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Inside the Ring
Mr. Letterman, like most other comedians, frequently pokes the terrorist group and its leaders behind the Sept. 11, 2001, attacks that killed 3,000 people.
A posting Tuesday on the Arabic website Shumukh al-Islam Network, an al Qaeda-affiliated forum, quoted a terrorist named Amr Basrawi as denouncing Mr. Letterman as an “American Zionist.” It urged someone in America to follow the example of El Sayyid Nosair, the imprisoned assassin of Jewish Defense League Founder Rabbi Meir Kahane and “silence” Mr. Letterman by using terrorist methods.
A spokesman for Mr. Letterman declined to comment.
The political club they expect the Chinese to wield this time is the anniversary on Wednesday of the third U.S.-Chinese joint communique, signed Aug. 17, 1982. The communique called for Washington to “gradually reduce” weapons sales to Taiwan.
The communique states that U.S. arms sales to Taiwan would be kept at the same levels as arms supplied around the time of normalization of ties. The U.S. government interpreted the communique as allowing sales that would keep a numerical and technological balance across the Taiwan Strait.
Former State Department official John Tkacik, who was a Taiwan desk officer in the department at the time, told Inside the Ring that the day after the communique was signed, Assistant Secretary of State for East Asia John Holdridge announced at a congressional hearing that the Reagan administration would sell more than 250 F-5 jets to Taiwan.
“Holdridge also went on the record at the hearings to explain that the communique did not mean the U.S. would end arms sales to Taiwan, or would consult with [China] on arms sales, or would pressure Taiwan to negotiate with China. This was the essence of Reagan’s Six Assurances,” Mr. Tkacik said.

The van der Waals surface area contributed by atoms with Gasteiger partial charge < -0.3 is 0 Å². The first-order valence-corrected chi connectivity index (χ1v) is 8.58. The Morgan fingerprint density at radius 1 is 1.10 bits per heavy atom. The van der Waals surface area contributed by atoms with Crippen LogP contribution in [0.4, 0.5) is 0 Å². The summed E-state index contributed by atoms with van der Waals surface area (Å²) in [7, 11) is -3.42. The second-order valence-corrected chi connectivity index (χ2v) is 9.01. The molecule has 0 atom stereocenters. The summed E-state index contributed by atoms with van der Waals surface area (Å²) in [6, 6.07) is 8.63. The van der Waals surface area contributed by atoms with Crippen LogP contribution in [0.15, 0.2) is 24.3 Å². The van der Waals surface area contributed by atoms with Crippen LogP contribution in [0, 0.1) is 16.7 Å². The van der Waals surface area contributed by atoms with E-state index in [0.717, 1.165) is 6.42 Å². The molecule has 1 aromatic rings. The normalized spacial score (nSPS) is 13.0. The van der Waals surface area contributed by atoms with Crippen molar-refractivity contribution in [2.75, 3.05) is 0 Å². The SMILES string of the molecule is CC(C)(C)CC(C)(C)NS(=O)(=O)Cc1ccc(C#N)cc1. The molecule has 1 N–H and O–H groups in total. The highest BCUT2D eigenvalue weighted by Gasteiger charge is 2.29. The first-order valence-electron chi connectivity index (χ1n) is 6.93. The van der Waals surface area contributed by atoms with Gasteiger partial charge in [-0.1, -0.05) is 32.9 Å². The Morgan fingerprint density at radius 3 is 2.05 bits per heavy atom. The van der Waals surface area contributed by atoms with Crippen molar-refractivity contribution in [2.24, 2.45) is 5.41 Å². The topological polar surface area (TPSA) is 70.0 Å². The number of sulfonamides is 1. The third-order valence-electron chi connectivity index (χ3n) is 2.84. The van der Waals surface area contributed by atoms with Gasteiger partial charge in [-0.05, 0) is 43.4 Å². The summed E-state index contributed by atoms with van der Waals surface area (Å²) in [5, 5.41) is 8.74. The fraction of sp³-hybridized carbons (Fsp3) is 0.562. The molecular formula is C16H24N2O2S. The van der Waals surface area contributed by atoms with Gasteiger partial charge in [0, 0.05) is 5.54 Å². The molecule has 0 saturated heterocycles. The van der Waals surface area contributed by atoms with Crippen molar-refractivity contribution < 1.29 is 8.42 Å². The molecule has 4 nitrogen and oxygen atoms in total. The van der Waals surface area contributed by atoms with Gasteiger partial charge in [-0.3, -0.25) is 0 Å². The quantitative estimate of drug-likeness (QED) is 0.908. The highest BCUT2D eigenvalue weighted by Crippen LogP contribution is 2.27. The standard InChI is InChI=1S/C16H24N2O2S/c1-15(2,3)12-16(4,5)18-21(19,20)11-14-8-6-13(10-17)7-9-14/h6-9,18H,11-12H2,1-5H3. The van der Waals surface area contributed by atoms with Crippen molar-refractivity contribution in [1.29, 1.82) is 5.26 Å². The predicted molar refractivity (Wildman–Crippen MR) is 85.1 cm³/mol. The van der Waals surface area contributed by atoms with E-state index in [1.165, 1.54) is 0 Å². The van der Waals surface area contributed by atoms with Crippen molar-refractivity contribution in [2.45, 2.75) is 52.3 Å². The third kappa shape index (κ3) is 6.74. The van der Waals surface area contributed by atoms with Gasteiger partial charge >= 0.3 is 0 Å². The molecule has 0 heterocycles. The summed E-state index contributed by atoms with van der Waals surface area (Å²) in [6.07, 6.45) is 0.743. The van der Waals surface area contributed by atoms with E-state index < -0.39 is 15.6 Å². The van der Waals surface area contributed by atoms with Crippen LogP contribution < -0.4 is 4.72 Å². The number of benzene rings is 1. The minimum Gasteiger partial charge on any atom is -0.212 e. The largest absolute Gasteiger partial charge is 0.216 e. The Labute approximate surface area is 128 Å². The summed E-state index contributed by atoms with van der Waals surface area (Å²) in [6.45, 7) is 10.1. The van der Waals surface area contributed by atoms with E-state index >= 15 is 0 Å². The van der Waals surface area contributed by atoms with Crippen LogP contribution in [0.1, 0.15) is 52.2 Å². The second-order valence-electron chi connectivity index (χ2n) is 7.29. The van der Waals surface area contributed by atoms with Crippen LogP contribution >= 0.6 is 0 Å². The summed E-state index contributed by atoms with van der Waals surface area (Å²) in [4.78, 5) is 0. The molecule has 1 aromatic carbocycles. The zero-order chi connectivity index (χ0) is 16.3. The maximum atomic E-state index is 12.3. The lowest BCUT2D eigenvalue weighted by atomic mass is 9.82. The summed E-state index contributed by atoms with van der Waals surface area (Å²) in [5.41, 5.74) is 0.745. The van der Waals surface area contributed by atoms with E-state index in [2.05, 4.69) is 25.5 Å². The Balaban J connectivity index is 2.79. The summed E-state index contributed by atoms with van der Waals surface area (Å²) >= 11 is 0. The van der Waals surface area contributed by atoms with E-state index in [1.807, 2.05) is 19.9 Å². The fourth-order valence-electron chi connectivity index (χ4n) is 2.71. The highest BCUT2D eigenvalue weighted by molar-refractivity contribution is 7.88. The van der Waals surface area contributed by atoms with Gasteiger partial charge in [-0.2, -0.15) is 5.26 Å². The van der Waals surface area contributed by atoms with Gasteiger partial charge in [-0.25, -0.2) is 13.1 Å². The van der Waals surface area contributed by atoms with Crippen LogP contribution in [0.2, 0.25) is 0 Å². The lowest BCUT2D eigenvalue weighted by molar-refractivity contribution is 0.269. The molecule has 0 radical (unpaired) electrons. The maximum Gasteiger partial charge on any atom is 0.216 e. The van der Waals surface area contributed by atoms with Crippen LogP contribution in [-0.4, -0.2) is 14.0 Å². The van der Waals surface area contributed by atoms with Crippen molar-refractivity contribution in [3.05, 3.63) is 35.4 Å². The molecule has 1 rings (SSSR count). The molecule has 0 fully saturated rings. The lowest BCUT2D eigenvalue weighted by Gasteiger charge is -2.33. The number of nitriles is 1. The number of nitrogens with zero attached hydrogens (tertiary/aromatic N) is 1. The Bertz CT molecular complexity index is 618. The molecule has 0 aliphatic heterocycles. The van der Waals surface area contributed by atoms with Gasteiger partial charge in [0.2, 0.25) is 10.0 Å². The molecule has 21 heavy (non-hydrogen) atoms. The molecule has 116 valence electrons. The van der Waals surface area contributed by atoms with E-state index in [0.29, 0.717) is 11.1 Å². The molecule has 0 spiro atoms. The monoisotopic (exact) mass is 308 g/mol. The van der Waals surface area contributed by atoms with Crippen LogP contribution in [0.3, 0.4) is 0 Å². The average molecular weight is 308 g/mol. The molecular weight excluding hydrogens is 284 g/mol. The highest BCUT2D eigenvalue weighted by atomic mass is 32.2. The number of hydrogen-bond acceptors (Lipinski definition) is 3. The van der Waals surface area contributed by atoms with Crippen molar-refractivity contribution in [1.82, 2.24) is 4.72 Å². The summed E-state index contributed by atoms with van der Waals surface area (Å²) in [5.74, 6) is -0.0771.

Mr. Tkacik also said the memoir of James R. Lilley, the late former U.S. ambassador to China, included the text of President Reagan’s secret directive regarding the 1982 communique to the State and Defense departments. In it, Mr. Reagan insisted that the level of U.S. arms sales to Taiwan remain firmly linked to the military threat posed by China, and if the threat from China increased, so too should U.S. defense support for Taiwan.
Mr. Tkacik said the timing of the F-5 sale a day after the 1982 communique suggests that from the U.S. point of view, Taiwan’s request to buy 66 new F-16 jets this year would not violate the communique, as critics of U.S. arms sales to Taiwan might argue.
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About the Author
Bill Gertz is a national security columnist for The Washington Times and senior editor at The Washington Free Beacon (www.freebeacon.com). He has been with The Times since 1985.
He is the author of six books, four of them national best-sellers. His latest book, “The Failure Factory,” on government bureaucracy and national security, was published in September 2008.
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